It is rapidly becoming a Hollywood cliché to show how awful the American Apartheid of the 40s and 50s by showing lynched black men, with no explanation or poor explanation of why they have been strangled at the end of an humiliating rope. As such, it has become the film equivalent of accepted truth, common knowledge, and goes-without-saying representation of the south.
The Butler has several lynchings, including the between the eyes shot against the main characters father who has just witnessed the rape of his wife at the hands of a wicked overseer. A couple aren’t explained, just painful closeups of men hanged face to face, their bodies left to be devoured by raptors and scavengers.
The purpose is to show how a man, the butler, escapes the lynch happy deep south and becomes a butler at the White House, serving the administrations of Eisenhower, Kennedy, Johnson, Nixon and Ford, Reagan and ceasing as the clouds part and Barak Obama assumes the office of presidency. See, we’ve gone as a country from lynching black men to electing them president. That’s what this film is about. Apparently, these men, except for Obama, were highly racist, distant, and somewhat dopey if not evil.
I don’t mean to diminish for an instant the suffering of those who are victims of racism, bigotry, vicious acrimony lodged against them solely because of black skin. I remember in 1986 I took my son to play golf while we lived in Nashville. The course consisted of three nine hole courses, and one time we played the western nine. With no starter around, we went out on the least crowded. When we came in, we found that the course we played was, at one time, the only ones black golfers could play. The restriction had been lifted, of course, but it was still embarrassing.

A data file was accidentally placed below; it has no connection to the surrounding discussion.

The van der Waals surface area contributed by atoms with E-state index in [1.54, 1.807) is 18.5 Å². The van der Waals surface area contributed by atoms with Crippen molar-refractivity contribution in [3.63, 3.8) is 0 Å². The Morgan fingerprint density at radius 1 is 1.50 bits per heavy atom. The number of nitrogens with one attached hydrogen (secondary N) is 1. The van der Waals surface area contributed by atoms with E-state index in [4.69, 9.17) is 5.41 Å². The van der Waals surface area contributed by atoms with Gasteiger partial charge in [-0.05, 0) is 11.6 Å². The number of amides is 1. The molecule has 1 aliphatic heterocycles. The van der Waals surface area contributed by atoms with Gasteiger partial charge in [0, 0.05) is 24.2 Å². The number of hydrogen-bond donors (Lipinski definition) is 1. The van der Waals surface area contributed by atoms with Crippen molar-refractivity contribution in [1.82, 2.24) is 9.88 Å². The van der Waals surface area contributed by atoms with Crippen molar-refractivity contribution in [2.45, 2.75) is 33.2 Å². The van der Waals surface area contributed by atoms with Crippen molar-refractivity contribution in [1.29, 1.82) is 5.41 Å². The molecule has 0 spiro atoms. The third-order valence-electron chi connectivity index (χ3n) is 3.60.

Racism of any kind, bigotry, and personal evaluation based on the color of skin has always been a national embarrassment, of course. Lynchings have never had any justification, to be sure. The discrimination that many blacks encountered is a disgrace and richly deserves our condemnation. So it is difficult to see why we continually need to be reminded of racism. To be sure, some people have become race hustlers, living on the past. It is just as disgraceful when someone discriminates against someone who is white.
Thus I cannot truly commend the film “The Butler”, the ‘true’ story of a man who goes to work in the service of his country, loses one son in the Marine actions in Viet Nam. Is there really anyone who doesn’t know how blacks suffered at the hands of white overseers in the sharecropping fields. The film has a preachy, self-righteous tone that may be unavoidable in a Afro-American apologetic. I could have wished for much more dialogue between the butler and the presidents. The domestic seems to be a cross between a proud, intelligent man and the victim of a massive, white sponsored system of state endorsed bias and proud opposition to the meaningless bigotry of the last century. Two stars.
The best thing to do with this film? Take kids. Then read up on the civil rights struggle and compare the facts.